April 20, 2012 -- Novartis, the maker of the drug Gilenya (fingolimod), a once-daily oral capsule taken for multiple sclerosis, has added stronger warnings to labels and prescription information about the drug's possible heart risks, according to a company statement.
Labels will now recommend that all patients have an electrocardiogram (ECG) before taking their first dose of the MS drug. In addition, those starting treatment with Gilenya are also advised to get a second ECG six hours after their first dose of the medication.
New patients are advised to take the drug for the first time in their doctor's office with hourly blood pressure and heart rate checks during a six-hour monitoring period.
The revised label information will not affect people currently taking the drug. But it may apply to them if they stop taking Gilenya for more than two weeks and need to restart the treatment. They would need to repeat the ECGs as well as the six-hour monitoring period.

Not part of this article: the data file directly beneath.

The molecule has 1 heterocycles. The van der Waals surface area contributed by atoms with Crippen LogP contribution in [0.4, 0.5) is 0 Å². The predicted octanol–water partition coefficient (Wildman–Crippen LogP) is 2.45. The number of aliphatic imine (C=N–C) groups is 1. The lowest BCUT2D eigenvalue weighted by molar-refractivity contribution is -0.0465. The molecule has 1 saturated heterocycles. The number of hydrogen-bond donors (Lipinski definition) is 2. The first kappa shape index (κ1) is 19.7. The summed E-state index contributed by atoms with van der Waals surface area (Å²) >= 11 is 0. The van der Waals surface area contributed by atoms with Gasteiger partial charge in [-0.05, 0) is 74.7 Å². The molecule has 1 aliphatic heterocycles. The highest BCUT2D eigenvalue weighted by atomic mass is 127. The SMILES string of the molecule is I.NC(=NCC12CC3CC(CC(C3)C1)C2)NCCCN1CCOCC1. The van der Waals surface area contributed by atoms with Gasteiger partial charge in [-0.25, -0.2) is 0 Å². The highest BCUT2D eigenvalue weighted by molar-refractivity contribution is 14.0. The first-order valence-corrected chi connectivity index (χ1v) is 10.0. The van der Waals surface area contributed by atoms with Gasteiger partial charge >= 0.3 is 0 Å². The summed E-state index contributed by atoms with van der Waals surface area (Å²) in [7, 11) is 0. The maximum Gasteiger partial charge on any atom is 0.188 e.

These changes follow an FDA report in December 2011 of an MS patient who died within 24 hours of taking the first dose of Gilenya. The agency is still looking into whether the drug was responsible for the patient's death.
The drug is known to slow heart rate, especially in the first 30 days of its use. It may also leave some people feeling dizzy or tired, or they may feel heart palpitations or chest pain that usually improves within the first 24 hours of treatment.
In the U.S., labels will also recommend that people with certain heart conditions or those taking certain medications for these heart problems would need to be monitored overnight by a health professional after taking their first dose of this MS drug.
According to the National Multiple Sclerosis Society, about 400,000 Americans have MS. The autoimmune disease affects the brain and spinal cord, which can result in weakness in one or more limbs, balance problems, and numbness.
Risks vs. Benefits
Gilenya is taken once a day by mouth to reduce the number of MS flares in people with relapsing types of MS. It was approved for use by the FDA in September 2010.